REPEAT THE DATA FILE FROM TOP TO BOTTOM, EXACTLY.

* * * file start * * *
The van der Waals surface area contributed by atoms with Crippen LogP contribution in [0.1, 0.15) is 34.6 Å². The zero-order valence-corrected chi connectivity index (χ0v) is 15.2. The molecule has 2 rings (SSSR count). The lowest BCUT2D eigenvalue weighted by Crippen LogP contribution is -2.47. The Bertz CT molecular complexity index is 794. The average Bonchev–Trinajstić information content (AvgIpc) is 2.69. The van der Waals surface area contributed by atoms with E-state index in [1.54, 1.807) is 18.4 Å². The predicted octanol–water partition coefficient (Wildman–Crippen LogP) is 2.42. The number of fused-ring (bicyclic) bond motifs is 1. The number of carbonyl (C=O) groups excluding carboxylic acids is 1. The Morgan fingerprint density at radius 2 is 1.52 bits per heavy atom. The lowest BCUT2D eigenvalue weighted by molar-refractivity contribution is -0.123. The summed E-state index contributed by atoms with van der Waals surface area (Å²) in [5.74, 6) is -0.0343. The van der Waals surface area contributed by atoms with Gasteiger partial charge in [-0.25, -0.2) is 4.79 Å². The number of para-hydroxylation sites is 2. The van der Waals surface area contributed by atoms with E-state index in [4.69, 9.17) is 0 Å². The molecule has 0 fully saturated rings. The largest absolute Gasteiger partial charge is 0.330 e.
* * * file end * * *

The van der Waals surface area contributed by atoms with Crippen LogP contribution in [0.1, 0.15) is 34.6 Å². The zero-order valence-corrected chi connectivity index (χ0v) is 15.2. The molecule has 2 rings (SSSR count). The lowest BCUT2D eigenvalue weighted by Crippen LogP contribution is -2.47. The Bertz CT molecular complexity index is 794. The average Bonchev–Trinajstić information content (AvgIpc) is 2.69. The van der Waals surface area contributed by atoms with E-state index in [1.54, 1.807) is 18.4 Å². The predicted octanol–water partition coefficient (Wildman–Crippen LogP) is 2.42. The number of fused-ring (bicyclic) bond motifs is 1. The number of carbonyl (C=O) groups excluding carboxylic acids is 1. The Morgan fingerprint density at radius 2 is 1.52 bits per heavy atom. The lowest BCUT2D eigenvalue weighted by molar-refractivity contribution is -0.123. The summed E-state index contributed by atoms with van der Waals surface area (Å²) in [5.74, 6) is -0.0343. The van der Waals surface area contributed by atoms with Gasteiger partial charge in [-0.25, -0.2) is 4.79 Å². The number of para-hydroxylation sites is 2. The van der Waals surface area contributed by atoms with E-state index in [4.69, 9.17) is 0 Å². The molecule has 0 fully saturated rings. The largest absolute Gasteiger partial charge is 0.330 e.